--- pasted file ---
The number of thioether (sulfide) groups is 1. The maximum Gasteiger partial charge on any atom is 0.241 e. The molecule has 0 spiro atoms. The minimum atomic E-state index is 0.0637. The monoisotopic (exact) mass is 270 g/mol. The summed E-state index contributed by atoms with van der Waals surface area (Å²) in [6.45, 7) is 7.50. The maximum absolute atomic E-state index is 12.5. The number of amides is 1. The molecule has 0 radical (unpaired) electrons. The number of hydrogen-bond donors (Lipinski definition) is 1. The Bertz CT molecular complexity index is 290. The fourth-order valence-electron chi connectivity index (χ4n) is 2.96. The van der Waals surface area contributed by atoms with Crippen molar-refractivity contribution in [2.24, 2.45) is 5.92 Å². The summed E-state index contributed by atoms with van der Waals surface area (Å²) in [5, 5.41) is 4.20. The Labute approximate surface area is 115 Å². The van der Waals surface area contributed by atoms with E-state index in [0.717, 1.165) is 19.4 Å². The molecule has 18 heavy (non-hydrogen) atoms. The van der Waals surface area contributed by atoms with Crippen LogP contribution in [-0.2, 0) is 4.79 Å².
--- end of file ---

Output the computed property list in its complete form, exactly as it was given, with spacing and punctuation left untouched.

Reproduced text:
The number of thioether (sulfide) groups is 1. The maximum Gasteiger partial charge on any atom is 0.241 e. The molecule has 0 spiro atoms. The minimum atomic E-state index is 0.0637. The monoisotopic (exact) mass is 270 g/mol. The summed E-state index contributed by atoms with van der Waals surface area (Å²) in [6.45, 7) is 7.50. The maximum absolute atomic E-state index is 12.5. The number of amides is 1. The molecule has 0 radical (unpaired) electrons. The number of hydrogen-bond donors (Lipinski definition) is 1. The Bertz CT molecular complexity index is 290. The fourth-order valence-electron chi connectivity index (χ4n) is 2.96. The van der Waals surface area contributed by atoms with Crippen molar-refractivity contribution in [2.24, 2.45) is 5.92 Å². The summed E-state index contributed by atoms with van der Waals surface area (Å²) in [5, 5.41) is 4.20. The Labute approximate surface area is 115 Å². The van der Waals surface area contributed by atoms with E-state index in [0.717, 1.165) is 19.4 Å². The molecule has 18 heavy (non-hydrogen) atoms. The van der Waals surface area contributed by atoms with Crippen LogP contribution in [-0.2, 0) is 4.79 Å².